Design Development
Posted on: 09/20/2017, by : David Locicero

The following images were made this week as I was working on a small cottage project that was recently re-started by the clients after a break of almost 2 years.

In the intervening years, the building code changed and the Oakland’s planning regulations changed, so we had to make some changes. In addition, my clients also thought they should reconsider a sloped roof. This week’s design sketches look at the ramifications of all of the above.

Some of the drawings were scaled, others just sketched out as I was testing ideas that came to me as I sketched. Others were drawn in attempts to understand the impacts of the changes I was considering.

While the schematic design is complete, we still need to work out details and select materials. the design process is not linear. It is cyclical. I’ve written about this on my process page. At this point, I am moving back a bit into the schematic design phase to consider significant changes, like switching to a sloped roof. When that is done I can then move forward again into design development.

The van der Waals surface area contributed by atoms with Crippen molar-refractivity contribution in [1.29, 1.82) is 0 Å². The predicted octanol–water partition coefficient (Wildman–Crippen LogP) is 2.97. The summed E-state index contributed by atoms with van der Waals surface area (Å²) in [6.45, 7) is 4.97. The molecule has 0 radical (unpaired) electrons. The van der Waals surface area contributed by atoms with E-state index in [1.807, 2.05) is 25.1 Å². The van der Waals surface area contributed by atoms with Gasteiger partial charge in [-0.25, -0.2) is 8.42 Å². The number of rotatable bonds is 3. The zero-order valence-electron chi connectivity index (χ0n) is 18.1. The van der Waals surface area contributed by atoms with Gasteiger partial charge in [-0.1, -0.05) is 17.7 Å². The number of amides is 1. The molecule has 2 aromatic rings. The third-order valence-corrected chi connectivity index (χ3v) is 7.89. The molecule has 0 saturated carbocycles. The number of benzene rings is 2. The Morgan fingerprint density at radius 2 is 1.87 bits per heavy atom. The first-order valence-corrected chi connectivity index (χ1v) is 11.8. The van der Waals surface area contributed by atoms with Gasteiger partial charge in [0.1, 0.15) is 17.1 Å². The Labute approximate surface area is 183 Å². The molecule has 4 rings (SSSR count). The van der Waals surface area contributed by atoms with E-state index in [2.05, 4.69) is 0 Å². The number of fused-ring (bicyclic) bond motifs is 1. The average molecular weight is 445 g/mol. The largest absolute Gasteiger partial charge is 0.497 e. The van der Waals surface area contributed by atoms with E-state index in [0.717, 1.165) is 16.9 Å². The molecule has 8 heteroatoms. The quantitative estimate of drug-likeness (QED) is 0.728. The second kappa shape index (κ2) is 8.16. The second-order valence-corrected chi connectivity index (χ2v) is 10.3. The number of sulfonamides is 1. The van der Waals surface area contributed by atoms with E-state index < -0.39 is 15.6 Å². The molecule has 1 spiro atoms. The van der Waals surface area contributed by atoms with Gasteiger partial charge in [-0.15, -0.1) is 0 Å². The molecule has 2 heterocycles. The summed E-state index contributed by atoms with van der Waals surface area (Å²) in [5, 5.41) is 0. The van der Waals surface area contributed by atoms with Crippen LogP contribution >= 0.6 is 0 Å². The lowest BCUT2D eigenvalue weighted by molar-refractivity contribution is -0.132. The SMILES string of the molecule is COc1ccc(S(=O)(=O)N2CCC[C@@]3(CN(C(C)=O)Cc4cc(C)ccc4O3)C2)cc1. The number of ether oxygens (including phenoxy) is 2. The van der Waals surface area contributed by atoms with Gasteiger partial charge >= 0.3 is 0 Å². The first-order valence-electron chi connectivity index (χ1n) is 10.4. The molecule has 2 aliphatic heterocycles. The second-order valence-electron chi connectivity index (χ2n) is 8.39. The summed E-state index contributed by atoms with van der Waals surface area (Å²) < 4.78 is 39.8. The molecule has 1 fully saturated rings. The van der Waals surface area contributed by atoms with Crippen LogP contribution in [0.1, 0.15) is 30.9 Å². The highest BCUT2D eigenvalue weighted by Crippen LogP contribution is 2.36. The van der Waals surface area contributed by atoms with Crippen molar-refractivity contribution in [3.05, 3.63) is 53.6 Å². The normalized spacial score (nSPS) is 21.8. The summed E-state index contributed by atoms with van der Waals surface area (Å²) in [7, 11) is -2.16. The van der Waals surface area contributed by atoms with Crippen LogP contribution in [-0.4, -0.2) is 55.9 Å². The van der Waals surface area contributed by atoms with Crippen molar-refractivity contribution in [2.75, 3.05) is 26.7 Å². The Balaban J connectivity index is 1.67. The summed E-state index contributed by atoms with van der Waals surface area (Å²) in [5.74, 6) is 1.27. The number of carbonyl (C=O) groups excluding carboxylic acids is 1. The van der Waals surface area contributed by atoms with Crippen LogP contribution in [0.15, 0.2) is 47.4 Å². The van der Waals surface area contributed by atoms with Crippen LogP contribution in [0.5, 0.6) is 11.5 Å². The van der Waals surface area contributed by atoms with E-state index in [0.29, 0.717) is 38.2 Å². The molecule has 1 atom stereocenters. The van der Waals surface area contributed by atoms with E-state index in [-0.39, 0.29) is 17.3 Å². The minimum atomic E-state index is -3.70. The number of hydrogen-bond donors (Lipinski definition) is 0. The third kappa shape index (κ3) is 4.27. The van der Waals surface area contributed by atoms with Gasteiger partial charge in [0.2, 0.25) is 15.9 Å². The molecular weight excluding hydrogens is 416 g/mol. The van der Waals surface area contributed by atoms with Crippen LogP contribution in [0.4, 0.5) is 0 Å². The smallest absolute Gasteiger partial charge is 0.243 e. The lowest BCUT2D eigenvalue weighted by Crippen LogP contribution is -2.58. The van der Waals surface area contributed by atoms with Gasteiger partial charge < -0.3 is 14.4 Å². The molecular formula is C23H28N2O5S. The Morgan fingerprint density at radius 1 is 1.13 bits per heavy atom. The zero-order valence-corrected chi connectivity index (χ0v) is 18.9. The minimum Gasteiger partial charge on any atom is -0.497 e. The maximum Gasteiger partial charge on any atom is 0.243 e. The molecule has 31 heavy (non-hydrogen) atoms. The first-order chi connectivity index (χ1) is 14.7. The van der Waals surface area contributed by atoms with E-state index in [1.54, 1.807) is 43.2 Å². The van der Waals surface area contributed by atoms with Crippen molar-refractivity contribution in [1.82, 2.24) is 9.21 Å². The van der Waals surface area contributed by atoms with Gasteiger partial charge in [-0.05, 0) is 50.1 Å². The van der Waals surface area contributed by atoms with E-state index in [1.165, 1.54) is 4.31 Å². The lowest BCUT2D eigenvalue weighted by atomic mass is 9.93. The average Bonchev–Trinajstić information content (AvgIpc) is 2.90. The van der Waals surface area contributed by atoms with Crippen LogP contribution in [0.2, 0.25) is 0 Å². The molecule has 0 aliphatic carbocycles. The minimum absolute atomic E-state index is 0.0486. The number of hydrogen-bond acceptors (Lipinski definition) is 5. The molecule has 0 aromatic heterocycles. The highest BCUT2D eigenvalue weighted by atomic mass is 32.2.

I didn’t make any decisions during this design session. I’ll let it “perk” in my brain and look at it again later.

So, let’s look at the sketches.

Oakland, Secondary Dwelling Unit, backyard cottage, sketches
A couple of quick studies looking at the idea of making a separate trellis that wraps around the building.
Oakland, Secondary Dwelling Unit, green roofs, sketches
A quick sketch of the main facade of the cottage. The “garage door” will be a big, glass, garage door, with a matching door on the opposite wall to open the living room to the outdoors.
Oakland, Secondary Dwelling Unit, backyard cottage, sketches, diagrams
This is a diagram showing the horizontal planes: the hardscape (yellow), the interior floor (white with dashed red line), the lower roof (pink) and the sloped roof (outlined in blue). I’m looking at the relationships between these planes to see how they interact.

The small cottage is probably going to have a “living roof” – a roof that is planted with living plants. This will help to make the cottage less intrusive when viewed from up the hill.

I hope you’ve enjoyed this glimpse inside my process.

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